Will Big Pharma's next blockbuster be fish oil?
Some firms believe it's the upcoming, lucrative product in cardiology care.
You might take it now.
It’s marketed as being beneficial to patients with everything from depression issues to those who want a full head of hair, but drug companies like AstraZeneca (AZN), Amarin (AMRN) and GlaxoSmithKline (GSK) are betting on it for another reason.
Heart disease is the world’s largest killer. It accounts for 30% of deaths globally -- and while the thought of it sounds cold and uncaring, that makes for a huge market. Lipitor—at one time the world’s best-selling cholesterol-lowering drug, generated $13 billion annually for Pfizer (PFE) before going generic—and that’s only one drug.
That’s why companies are looking for the next lucrative product in the cardiology space. The newest bet is fish oil. Fish oil is believed to target triglycerides, small fatty substances in the blood that is linked to a higher heart attack risk.
Last month, AstraZeneca purchased fish-oil pill manufacturer, Omthera Pharmaceuticals for $443 million. At the time of the purchase CEO Pascal Soriot said, “There is a clear need for effective and convenient alternatives to some of the existing treatments.”
The problem isn’t so much alternatives as it is patent protection. Statin drugs are the standard for treating cholesterol problems, but the days of the blockbuster statin are behind the industry as the drugs go generic.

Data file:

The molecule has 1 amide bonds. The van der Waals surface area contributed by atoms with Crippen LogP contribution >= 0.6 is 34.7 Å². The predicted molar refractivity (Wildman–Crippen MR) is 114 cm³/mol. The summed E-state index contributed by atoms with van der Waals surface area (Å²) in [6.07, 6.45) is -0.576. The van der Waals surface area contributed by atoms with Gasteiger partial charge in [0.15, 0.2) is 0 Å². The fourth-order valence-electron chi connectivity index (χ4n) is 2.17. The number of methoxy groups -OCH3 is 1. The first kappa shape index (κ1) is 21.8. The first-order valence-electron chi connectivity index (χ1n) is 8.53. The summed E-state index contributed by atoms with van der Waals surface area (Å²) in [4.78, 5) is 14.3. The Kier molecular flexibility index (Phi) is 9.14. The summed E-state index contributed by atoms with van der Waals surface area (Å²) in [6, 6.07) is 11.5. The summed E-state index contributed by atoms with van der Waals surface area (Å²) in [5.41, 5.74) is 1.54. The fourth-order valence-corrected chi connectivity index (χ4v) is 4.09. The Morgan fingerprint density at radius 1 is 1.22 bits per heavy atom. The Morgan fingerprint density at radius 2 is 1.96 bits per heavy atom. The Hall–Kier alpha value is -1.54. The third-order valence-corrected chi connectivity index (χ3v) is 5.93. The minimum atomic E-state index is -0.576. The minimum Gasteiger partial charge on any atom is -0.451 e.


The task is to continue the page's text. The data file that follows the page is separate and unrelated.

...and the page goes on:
Omthera Pharmaceuticals makes Epanova -- a fish oil capsule only available by prescription. It’s a highly concentrated and purified product that AstraZeneca hopes to pair with its flagship statin, Crestor. Crestor goes off patent in 2016, making AstraZeneca search for new ways to market the drug.
But the problem with fish oil is the lack of evidence. Bloomberg points out that one Japanese study found that taking fish oil with a statin lowered heart attack risk by 19%. A late stage trial of a drug sponsored by Amarin found that it cut triglyceride levels by up to 22%.
But other studies, like one reported in the New England Journal of Medicine, found no positive effect. Another, published in the Journal of the American Medical Association in September, also found no effect on heart attack risk.
Scientists are skeptical along with the medical community, including Mark Urman, a practicing cardiologist. He said, “It’s very unclear what role fatty acids play for cardiac patients.” Big Pharma, however, plans to place a major bet on fish oil.
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